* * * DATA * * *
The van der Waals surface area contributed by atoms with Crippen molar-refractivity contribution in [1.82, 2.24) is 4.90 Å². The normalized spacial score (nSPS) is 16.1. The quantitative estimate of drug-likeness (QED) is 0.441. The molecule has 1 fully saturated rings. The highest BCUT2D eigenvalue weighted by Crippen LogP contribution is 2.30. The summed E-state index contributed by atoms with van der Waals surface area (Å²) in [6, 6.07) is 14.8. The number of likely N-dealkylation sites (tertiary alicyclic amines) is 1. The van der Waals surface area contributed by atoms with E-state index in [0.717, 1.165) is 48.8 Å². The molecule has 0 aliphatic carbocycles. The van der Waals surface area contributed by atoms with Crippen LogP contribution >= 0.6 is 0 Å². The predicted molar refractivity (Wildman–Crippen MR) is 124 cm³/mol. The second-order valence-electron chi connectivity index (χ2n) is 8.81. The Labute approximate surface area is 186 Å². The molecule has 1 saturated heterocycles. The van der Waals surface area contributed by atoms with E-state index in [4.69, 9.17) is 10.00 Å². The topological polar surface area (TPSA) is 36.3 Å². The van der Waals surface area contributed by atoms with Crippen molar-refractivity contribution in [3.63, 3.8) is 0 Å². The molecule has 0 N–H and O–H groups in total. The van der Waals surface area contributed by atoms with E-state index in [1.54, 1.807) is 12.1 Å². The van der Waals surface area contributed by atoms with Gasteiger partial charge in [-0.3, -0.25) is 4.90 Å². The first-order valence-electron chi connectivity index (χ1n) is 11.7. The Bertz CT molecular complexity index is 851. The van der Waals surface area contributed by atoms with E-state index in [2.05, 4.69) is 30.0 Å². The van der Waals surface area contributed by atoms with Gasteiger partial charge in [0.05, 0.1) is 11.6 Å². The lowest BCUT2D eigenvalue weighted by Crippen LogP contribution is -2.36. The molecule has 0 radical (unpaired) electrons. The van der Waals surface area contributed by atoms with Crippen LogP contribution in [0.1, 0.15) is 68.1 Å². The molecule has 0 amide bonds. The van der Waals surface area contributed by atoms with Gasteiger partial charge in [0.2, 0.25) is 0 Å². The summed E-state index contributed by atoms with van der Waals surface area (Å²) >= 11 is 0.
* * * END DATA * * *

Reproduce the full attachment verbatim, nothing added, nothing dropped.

The van der Waals surface area contributed by atoms with Crippen molar-refractivity contribution in [1.82, 2.24) is 4.90 Å². The normalized spacial score (nSPS) is 16.1. The quantitative estimate of drug-likeness (QED) is 0.441. The molecule has 1 fully saturated rings. The highest BCUT2D eigenvalue weighted by Crippen LogP contribution is 2.30. The summed E-state index contributed by atoms with van der Waals surface area (Å²) in [6, 6.07) is 14.8. The number of likely N-dealkylation sites (tertiary alicyclic amines) is 1. The van der Waals surface area contributed by atoms with E-state index in [0.717, 1.165) is 48.8 Å². The molecule has 0 aliphatic carbocycles. The van der Waals surface area contributed by atoms with Crippen LogP contribution >= 0.6 is 0 Å². The predicted molar refractivity (Wildman–Crippen MR) is 124 cm³/mol. The second-order valence-electron chi connectivity index (χ2n) is 8.81. The Labute approximate surface area is 186 Å². The molecule has 1 saturated heterocycles. The van der Waals surface area contributed by atoms with E-state index in [4.69, 9.17) is 10.00 Å². The topological polar surface area (TPSA) is 36.3 Å². The van der Waals surface area contributed by atoms with Crippen molar-refractivity contribution in [3.63, 3.8) is 0 Å². The molecule has 0 N–H and O–H groups in total. The van der Waals surface area contributed by atoms with E-state index in [1.54, 1.807) is 12.1 Å². The van der Waals surface area contributed by atoms with Gasteiger partial charge in [-0.3, -0.25) is 4.90 Å². The first-order valence-electron chi connectivity index (χ1n) is 11.7. The Bertz CT molecular complexity index is 851. The van der Waals surface area contributed by atoms with E-state index in [2.05, 4.69) is 30.0 Å². The van der Waals surface area contributed by atoms with Gasteiger partial charge in [0.05, 0.1) is 11.6 Å². The lowest BCUT2D eigenvalue weighted by Crippen LogP contribution is -2.36. The molecule has 0 radical (unpaired) electrons. The van der Waals surface area contributed by atoms with Crippen LogP contribution in [0.1, 0.15) is 68.1 Å². The molecule has 0 amide bonds. The van der Waals surface area contributed by atoms with Gasteiger partial charge in [0.2, 0.25) is 0 Å². The summed E-state index contributed by atoms with van der Waals surface area (Å²) >= 11 is 0.